I ran across Laura Pauling’s blog a couple of months ago and instantly became a fan. Her posts are fun, and Laura is extremely considerate of other writers. After one of my first comments, she emailed me personally to further answer my question. For a busy mom, blogger, and writer, I thought that was pretty impressive. Laura writes Middle Grade and YA, and is in the middle of the querying process. She’s also learning all she can about self-publishing, which she shares on her blog every Wednesday.
I’m very grateful Laura took the time to answer my questions, so enough of me. Here’s Laura!
Q: Tell me about what got you started writing. Have you always wanted to be a writer? Did you write in school?
I was a stay-at-home mom in need of a creative outlet. Need I say more? Quilting got tedious (and I kinda sucked at it). Scrapbooking was too expensive (and I always fell behind). I think that after loving to read my whole life, creating stories was the obvious next step.
Why Middle Grade and Young Adult? What is it about those genres that draw you?
Powerful Middle Grade stories like Where The Red Fern Grows and Bridge to Terabithia affected me and stayed with me much longer than any adult books I’d read. And I love the fast paced plots and the more powerful literary YA.
You were a teacher – how did that influence your writing?
I can’t say it influenced my writing other than choosing to write MG and YA. I had to read children’s literature books in college and teach them and recommend them so…
You’ve gained quite a following on your blog. What’s your social media secret?
Ha ha! Thanks for the compliment. But I’m still a mini-blogger in the world of social media. I don’t have any secrets except see what posts bring more hits and steer in that direction. I try and keep my blog unique, useful, and updated. I help promote others. And I work hard but don’t let it take away from my writing.
Have you attended any writing workshops or conferences? If so, how have they helped?
The main conference I attend is the New England SCBWI, invaluable for networking, talking shop, and leaving inspired. But most of my growth in craft comes from reading books on writing, studying published books, and practicing.
One of your recent Wednesday posts was on the constant changes in publishing, which I loved. Since you’re in the query process, are you to the point of considering self-publishing?
I am seriously considering self-publishing but not with the MG book I’m querying. My series of blog posts on the changes in the publishing industry are a result of my research. The changes happening are fascinating. And as writers, we all need to be informed and make the decision best for our career goals.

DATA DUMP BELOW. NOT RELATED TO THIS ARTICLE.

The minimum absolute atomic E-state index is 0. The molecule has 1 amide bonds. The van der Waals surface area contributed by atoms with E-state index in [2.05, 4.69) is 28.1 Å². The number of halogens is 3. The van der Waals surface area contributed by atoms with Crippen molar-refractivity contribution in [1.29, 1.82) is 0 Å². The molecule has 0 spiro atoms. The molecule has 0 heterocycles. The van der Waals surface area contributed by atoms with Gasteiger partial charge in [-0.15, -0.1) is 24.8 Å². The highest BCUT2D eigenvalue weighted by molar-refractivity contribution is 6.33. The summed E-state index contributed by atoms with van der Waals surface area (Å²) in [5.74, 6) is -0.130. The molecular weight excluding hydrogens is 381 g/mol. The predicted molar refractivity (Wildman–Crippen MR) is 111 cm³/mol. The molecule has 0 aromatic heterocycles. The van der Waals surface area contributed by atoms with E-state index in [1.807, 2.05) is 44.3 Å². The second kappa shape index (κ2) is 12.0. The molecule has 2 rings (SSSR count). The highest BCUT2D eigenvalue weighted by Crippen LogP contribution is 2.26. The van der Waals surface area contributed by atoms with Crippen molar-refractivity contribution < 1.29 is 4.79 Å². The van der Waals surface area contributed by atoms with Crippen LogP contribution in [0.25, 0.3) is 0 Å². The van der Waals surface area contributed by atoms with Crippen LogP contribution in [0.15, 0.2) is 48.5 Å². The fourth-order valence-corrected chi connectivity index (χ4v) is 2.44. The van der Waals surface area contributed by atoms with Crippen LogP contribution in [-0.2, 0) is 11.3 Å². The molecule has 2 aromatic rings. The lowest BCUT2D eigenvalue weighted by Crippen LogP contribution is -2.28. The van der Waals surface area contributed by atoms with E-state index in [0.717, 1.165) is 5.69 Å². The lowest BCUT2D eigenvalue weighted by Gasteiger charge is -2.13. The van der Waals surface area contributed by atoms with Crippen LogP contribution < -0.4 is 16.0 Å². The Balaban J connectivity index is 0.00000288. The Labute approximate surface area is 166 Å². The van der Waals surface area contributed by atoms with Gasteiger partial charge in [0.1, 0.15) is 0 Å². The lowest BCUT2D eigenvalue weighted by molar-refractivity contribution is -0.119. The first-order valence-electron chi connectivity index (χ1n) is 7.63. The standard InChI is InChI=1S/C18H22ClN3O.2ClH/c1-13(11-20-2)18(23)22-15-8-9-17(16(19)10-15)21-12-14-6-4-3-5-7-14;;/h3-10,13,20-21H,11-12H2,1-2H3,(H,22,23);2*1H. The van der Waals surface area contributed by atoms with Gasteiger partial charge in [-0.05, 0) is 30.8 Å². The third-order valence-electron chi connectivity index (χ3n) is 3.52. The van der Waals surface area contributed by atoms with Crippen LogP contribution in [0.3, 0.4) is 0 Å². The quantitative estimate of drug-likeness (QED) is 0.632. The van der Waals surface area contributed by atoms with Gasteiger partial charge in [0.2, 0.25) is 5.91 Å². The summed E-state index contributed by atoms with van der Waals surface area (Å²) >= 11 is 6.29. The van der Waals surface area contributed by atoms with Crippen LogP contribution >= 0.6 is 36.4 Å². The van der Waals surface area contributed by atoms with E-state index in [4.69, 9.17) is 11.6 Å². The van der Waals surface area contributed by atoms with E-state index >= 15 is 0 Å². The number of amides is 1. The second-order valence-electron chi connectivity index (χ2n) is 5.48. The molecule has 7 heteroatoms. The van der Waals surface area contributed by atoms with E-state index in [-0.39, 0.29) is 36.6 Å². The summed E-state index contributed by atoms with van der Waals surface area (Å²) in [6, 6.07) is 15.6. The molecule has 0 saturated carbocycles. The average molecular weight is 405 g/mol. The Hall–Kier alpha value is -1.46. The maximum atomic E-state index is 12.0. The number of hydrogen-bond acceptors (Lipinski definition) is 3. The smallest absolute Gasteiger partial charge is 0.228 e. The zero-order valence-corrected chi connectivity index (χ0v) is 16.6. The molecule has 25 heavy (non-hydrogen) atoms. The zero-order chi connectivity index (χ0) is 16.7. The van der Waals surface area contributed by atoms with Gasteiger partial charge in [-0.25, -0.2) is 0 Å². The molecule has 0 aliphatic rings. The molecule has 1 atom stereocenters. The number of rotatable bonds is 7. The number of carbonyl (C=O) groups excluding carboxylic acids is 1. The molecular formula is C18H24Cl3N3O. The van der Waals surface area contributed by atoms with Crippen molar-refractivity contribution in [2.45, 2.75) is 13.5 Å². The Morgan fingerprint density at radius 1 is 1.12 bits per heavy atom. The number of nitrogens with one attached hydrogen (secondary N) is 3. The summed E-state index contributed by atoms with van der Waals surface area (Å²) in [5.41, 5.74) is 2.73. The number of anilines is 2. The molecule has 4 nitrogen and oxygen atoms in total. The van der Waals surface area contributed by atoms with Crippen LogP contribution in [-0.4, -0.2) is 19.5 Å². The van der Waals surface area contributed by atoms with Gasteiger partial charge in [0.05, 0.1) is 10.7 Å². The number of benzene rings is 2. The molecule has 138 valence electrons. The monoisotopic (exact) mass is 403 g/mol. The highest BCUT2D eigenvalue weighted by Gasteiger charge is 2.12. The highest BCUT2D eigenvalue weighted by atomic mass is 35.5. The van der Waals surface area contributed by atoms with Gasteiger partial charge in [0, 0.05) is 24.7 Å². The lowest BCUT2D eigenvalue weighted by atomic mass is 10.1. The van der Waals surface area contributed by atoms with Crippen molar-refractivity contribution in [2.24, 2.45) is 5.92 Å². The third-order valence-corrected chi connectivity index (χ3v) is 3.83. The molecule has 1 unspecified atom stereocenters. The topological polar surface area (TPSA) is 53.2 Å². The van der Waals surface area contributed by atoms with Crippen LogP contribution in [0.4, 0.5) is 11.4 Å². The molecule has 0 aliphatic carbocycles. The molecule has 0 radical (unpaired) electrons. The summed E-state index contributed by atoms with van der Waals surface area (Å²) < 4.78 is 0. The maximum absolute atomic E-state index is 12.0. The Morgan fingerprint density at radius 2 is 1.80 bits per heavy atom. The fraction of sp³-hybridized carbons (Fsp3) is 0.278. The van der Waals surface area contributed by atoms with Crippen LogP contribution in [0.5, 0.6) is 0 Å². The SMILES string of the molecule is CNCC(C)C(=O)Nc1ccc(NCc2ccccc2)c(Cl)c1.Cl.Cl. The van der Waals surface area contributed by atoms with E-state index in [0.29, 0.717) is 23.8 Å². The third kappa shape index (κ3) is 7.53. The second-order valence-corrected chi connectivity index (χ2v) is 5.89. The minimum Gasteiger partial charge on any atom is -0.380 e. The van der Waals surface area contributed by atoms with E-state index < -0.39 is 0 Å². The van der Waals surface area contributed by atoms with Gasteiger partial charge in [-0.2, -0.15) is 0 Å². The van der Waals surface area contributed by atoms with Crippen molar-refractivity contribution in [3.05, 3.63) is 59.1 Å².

How has the query process been? In my opinion, one of the pros about querying is the potential for feedback from agents. Have you received any?
The query process? Exhilarating. Exhausting. Time-consuming. Exciting. Discouraging. Encouraging. It’s all those things combined. I receive more quality feedback from agents/editors at NESCBWI. But a form rejection is powerful feedback. Of course, not the kind we want. ☺
How do you juggle writing time with family time?
I write during the day when my kids are at school, and I read/write at night after they are in bed. When they were younger, I wrote during naptimes and Barney. (Yay for Barney!) (Now my kids sing gory spin-offs of the Barney song.)
What’s your favorite thing to do with the family?
We love to have cook-outs during the summer at the lake, cross country ski in the winter, or just hang out and play Apples to Apples. Of course, there are many times when we are all reading. (And my husband sleeps with a book in his lap.)
Is writing your escape, or do you view it as a job?
I totally view it as a job. One hundred percent.
E-reader or Paperback?
I prefer paperback but I have an e-reader. I buy the format that is the least expensive. If I know I’m going to love a book, I buy the print copy.
What are you reading right now?
I am gobbling up self published books as research. Addison Moore’s Ethereal and Tremble, Megg Jensen’s Anathema, and I have several others on my Kindle. I also can’t wait to read Imaginary Girls by Nova Ren Suma. This list could go on forever. Seriously.
If you could only have one book to read for the rest of your life, what would it be?
Impossible to answer. Instead I’ll tell you that if I could only have one flavor of ice cream for the rest of my life it would be chocolate peanut butter.
And finally, what advice can you give to new writers?
I used to dislike the advice read, read, read, and write, write, write. But in hindsight, it really is the best. But, for something more concrete, I’d say read Save the Cat by Blake Snyder and start breaking down published books for structure. If you’re struggling with first chapters, find openings you love, break them down, and apply to your own writing.
Hey, thanks for having me!
Thank you so much, Laura! Good luck on your query process, and I look forward to your Wednesday posts. Like many of us, I’m trying to decide whether to self-publish or query, and your posts are a great way to gain a better understanding of how things are changing.